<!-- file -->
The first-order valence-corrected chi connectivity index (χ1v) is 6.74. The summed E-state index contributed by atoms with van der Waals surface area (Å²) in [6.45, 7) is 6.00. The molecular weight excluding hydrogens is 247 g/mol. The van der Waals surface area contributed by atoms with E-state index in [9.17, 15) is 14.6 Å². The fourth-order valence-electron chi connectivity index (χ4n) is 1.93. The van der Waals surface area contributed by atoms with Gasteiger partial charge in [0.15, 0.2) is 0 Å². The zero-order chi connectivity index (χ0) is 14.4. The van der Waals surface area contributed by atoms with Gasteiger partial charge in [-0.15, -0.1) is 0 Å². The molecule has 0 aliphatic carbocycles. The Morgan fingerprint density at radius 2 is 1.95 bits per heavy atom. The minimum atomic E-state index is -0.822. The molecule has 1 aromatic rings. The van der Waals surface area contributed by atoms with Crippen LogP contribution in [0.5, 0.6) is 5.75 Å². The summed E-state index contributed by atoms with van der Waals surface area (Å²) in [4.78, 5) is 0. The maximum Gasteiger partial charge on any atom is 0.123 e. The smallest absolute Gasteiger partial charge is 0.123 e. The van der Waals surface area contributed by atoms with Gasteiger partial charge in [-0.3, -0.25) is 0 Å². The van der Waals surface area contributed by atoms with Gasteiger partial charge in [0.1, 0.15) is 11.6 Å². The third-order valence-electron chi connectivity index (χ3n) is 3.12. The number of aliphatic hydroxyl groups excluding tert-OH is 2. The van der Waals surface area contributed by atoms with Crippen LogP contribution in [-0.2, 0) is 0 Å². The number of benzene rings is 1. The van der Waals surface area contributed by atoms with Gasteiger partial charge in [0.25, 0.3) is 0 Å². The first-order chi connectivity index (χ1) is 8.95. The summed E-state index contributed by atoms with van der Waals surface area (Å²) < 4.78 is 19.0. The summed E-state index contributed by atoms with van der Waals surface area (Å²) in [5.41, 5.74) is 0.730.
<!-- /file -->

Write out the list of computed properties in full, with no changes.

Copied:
The first-order valence-corrected chi connectivity index (χ1v) is 6.74. The summed E-state index contributed by atoms with van der Waals surface area (Å²) in [6.45, 7) is 6.00. The molecular weight excluding hydrogens is 247 g/mol. The van der Waals surface area contributed by atoms with E-state index in [9.17, 15) is 14.6 Å². The fourth-order valence-electron chi connectivity index (χ4n) is 1.93. The van der Waals surface area contributed by atoms with Gasteiger partial charge in [0.15, 0.2) is 0 Å². The zero-order chi connectivity index (χ0) is 14.4. The van der Waals surface area contributed by atoms with Gasteiger partial charge in [-0.15, -0.1) is 0 Å². The molecule has 0 aliphatic carbocycles. The Morgan fingerprint density at radius 2 is 1.95 bits per heavy atom. The minimum atomic E-state index is -0.822. The molecule has 1 aromatic rings. The van der Waals surface area contributed by atoms with Crippen LogP contribution in [0.5, 0.6) is 5.75 Å². The summed E-state index contributed by atoms with van der Waals surface area (Å²) in [4.78, 5) is 0. The maximum Gasteiger partial charge on any atom is 0.123 e. The smallest absolute Gasteiger partial charge is 0.123 e. The van der Waals surface area contributed by atoms with Gasteiger partial charge in [-0.3, -0.25) is 0 Å². The van der Waals surface area contributed by atoms with Gasteiger partial charge in [0.1, 0.15) is 11.6 Å². The third-order valence-electron chi connectivity index (χ3n) is 3.12. The number of aliphatic hydroxyl groups excluding tert-OH is 2. The van der Waals surface area contributed by atoms with Crippen LogP contribution in [-0.2, 0) is 0 Å². The number of benzene rings is 1. The van der Waals surface area contributed by atoms with Gasteiger partial charge in [0.25, 0.3) is 0 Å². The first-order chi connectivity index (χ1) is 8.95. The summed E-state index contributed by atoms with van der Waals surface area (Å²) < 4.78 is 19.0. The summed E-state index contributed by atoms with van der Waals surface area (Å²) in [5.41, 5.74) is 0.730.